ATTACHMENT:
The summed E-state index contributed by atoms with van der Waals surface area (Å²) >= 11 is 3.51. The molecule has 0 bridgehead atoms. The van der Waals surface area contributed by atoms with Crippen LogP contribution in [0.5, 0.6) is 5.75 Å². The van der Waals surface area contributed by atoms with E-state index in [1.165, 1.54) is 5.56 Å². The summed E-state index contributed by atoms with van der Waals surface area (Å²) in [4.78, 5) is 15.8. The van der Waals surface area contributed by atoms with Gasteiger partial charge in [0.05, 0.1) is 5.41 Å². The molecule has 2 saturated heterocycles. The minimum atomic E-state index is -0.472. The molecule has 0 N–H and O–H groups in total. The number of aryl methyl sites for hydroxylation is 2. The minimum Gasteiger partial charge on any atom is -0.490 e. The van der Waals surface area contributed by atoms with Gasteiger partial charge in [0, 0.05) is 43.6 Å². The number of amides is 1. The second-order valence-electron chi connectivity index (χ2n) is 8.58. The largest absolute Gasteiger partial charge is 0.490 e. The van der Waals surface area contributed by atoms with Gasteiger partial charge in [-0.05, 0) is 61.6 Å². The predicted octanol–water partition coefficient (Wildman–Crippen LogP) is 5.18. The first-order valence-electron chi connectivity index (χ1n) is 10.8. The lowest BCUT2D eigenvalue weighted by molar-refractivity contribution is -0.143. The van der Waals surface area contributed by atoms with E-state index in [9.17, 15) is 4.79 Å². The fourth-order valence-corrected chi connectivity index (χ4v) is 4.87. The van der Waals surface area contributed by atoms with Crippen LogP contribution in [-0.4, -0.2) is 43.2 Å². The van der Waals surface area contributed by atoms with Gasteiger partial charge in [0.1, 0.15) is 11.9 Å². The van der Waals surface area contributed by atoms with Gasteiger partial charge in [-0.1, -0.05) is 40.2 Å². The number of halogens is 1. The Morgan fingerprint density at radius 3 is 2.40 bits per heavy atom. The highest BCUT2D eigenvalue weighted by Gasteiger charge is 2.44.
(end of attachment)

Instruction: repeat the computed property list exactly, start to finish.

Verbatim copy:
The summed E-state index contributed by atoms with van der Waals surface area (Å²) >= 11 is 3.51. The molecule has 0 bridgehead atoms. The van der Waals surface area contributed by atoms with Crippen LogP contribution in [0.5, 0.6) is 5.75 Å². The van der Waals surface area contributed by atoms with E-state index in [1.165, 1.54) is 5.56 Å². The summed E-state index contributed by atoms with van der Waals surface area (Å²) in [4.78, 5) is 15.8. The van der Waals surface area contributed by atoms with Gasteiger partial charge in [0.05, 0.1) is 5.41 Å². The molecule has 2 saturated heterocycles. The minimum atomic E-state index is -0.472. The molecule has 0 N–H and O–H groups in total. The number of aryl methyl sites for hydroxylation is 2. The minimum Gasteiger partial charge on any atom is -0.490 e. The van der Waals surface area contributed by atoms with Gasteiger partial charge in [0, 0.05) is 43.6 Å². The number of amides is 1. The second-order valence-electron chi connectivity index (χ2n) is 8.58. The largest absolute Gasteiger partial charge is 0.490 e. The van der Waals surface area contributed by atoms with Gasteiger partial charge in [-0.05, 0) is 61.6 Å². The predicted octanol–water partition coefficient (Wildman–Crippen LogP) is 5.18. The first-order valence-electron chi connectivity index (χ1n) is 10.8. The lowest BCUT2D eigenvalue weighted by molar-refractivity contribution is -0.143. The van der Waals surface area contributed by atoms with E-state index in [9.17, 15) is 4.79 Å². The fourth-order valence-corrected chi connectivity index (χ4v) is 4.87. The van der Waals surface area contributed by atoms with Crippen LogP contribution in [-0.4, -0.2) is 43.2 Å². The van der Waals surface area contributed by atoms with Gasteiger partial charge in [0.1, 0.15) is 11.9 Å². The van der Waals surface area contributed by atoms with Gasteiger partial charge in [-0.1, -0.05) is 40.2 Å². The number of halogens is 1. The Morgan fingerprint density at radius 3 is 2.40 bits per heavy atom. The highest BCUT2D eigenvalue weighted by Gasteiger charge is 2.44.